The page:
Having just read it for the 5th (or is it the 6th?) time, I think I notice some flaws I did not spot in earlier readings, but would still give it 5 stars for the tension, the excitement, the facing of strange dangers. Though the blurb describes it as “Celtic”, the Einheriar of the Hearlathing sound pretty Anglo-Saxon to me, and the “old straight track” is anything but old, and was concocted by a 20th century businessman, but it still makes for a good exciting story, not of other worlds far away, but other worlds impinging on this one.

The flaw I noticed this time, however, was the heavy commuter traffic between Alderley Edge and Shining Tor. They rush the 9 miles to Shining Tor, on horseback or sometimes on foot, only to discover that they have to rush back again to consult the wizard Cadellin Silverbrow about something. This shuttling back and forth makes it seem that something is happening, but it isn’t really. It gives it the feel of one of those comedy films or stage shows where people are rushing from room to room in a house looking for someone who is looking for them, each one looking in the rooms that the other has just vacated.

I still like it, though. I think Alan Garner’s first three books are among the best and most exciting fantasy books I have ever read. I like his style, I like the excitement and the tension, I like their link to real places.

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Elidor: children’s fantasy

ElidorElidor by Alan Garner
My rating: 5 of 5 stars

I’ve just finished reading Elidor for the seventh time (or is it the eighth?), and was quite surprised to see that it was nearly 25 years since the last time I read it.

What prompted this reading was that someone wrote a rather nice review of my children’s book Of wheels and witches, and I began to wonder if it was worth trying to write a sequel, and I began to re-read Elidor to get me in to mood to think about it.

That’s because Elidor is, in my view at least, a kind of paradigm case of what a children’s fantasy novel should be.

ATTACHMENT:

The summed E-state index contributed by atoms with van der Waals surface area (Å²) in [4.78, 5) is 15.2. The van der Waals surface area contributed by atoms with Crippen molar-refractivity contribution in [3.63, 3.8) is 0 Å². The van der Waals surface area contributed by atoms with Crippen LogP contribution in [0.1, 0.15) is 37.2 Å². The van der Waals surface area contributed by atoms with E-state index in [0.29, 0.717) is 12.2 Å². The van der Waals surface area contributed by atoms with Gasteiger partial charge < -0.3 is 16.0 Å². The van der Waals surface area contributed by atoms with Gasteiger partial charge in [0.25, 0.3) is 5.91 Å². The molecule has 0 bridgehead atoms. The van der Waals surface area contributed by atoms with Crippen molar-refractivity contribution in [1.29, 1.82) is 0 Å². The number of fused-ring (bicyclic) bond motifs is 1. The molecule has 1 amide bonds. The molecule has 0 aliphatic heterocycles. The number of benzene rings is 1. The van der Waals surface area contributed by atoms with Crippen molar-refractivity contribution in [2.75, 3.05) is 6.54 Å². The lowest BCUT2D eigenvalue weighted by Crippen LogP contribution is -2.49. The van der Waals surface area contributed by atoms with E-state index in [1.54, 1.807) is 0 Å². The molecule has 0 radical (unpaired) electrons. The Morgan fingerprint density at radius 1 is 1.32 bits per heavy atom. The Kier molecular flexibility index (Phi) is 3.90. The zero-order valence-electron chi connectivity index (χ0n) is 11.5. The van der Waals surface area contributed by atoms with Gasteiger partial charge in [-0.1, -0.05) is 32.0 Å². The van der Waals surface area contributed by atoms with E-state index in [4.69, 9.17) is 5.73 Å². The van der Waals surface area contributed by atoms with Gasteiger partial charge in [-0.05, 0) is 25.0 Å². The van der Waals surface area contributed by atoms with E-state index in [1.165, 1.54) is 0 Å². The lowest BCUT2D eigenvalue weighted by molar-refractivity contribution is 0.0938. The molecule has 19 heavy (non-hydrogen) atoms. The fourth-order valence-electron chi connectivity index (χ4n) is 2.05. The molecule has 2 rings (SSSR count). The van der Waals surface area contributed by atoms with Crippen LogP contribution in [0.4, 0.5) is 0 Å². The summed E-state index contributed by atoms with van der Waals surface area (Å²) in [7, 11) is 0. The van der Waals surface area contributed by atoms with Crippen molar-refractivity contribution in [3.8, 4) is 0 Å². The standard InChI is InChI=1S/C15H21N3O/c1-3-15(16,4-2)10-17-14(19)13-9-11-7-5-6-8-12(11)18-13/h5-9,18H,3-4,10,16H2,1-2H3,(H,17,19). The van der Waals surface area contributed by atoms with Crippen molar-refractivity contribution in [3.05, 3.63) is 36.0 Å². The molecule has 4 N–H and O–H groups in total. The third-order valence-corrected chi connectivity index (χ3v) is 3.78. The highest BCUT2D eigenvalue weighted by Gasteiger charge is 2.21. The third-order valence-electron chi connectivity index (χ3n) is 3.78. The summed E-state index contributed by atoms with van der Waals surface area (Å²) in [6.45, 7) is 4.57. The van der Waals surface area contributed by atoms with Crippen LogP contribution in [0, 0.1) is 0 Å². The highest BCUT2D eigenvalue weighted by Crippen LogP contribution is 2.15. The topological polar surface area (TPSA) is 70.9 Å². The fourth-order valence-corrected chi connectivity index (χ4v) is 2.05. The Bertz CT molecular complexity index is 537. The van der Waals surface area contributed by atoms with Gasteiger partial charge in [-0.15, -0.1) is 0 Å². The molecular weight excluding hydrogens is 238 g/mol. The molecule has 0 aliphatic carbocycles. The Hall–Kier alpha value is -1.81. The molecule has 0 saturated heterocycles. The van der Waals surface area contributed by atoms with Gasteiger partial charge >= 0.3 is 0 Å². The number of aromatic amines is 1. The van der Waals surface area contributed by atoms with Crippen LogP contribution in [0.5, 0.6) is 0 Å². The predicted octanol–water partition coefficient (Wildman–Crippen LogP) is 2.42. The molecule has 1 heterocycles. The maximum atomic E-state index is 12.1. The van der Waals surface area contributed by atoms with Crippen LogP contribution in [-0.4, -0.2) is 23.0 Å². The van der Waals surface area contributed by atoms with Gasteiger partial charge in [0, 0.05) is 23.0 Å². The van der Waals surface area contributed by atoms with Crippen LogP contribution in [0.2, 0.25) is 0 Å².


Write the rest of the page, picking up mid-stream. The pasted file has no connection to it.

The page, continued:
It’s a bit like a combination of C.S. Lewis and Charles Williams. Though Lewis wrote stories for children, Charles Williams never did, but I imagine that if he had he would have written something like Elidor. The first 50 pages are like Lewis — some children are snatched away into another world, the devastated dying world of Elidor. But the rest of the book is like Williams — the other world irrupts into this world.

The protagonist of Elidor is Roland Watson, the youngest of four middle-class siblings who live in Greater Manchester. In various parts of the story Alan Garner satirises bourgeois tastes and values and contrasts their tameness with the wildness of Elidor, which only Roland really appreciates until, in the end, the wildness of Elidor overwhelms them all.

We are not told how old the children are, though, because of the time that elapses in the story, a little over a year, they would be a year older at the end than the beginning. The one clue is that at the end the eldest, Nicholas, buys bus tickets for the four of them and asks for “one and three halves”. If Manchester was anything like Johannesburg, then children started paying full fares after they turned 12. So Nicholas is about 12, his sister Helen about 11, David about 9, and Roland, the protagonist, about 7 or 8. And they would all have been a year younger at the beginning of the story.

What I find interesting about this is that we are told that children like to read stories about children slightly older than themselves, and are less interested in ones about children who are younger. Yet in Elidor the protagonist, the one who takes the initiative, is the youngest. When my son was about the age of Roland in the story he tried to read it, and gave up because he found it “boring”. He was, however, quite happy to have it read to him. I think that may have been because he found it difficult to read. The reading level is more for 10 or 11 year olds.

So I wonder whether any children actually liked Elidor. Or any adults, for that matter. Perhaps it’s just me, and perhaps I’m looking for inspiration in all the wrong places.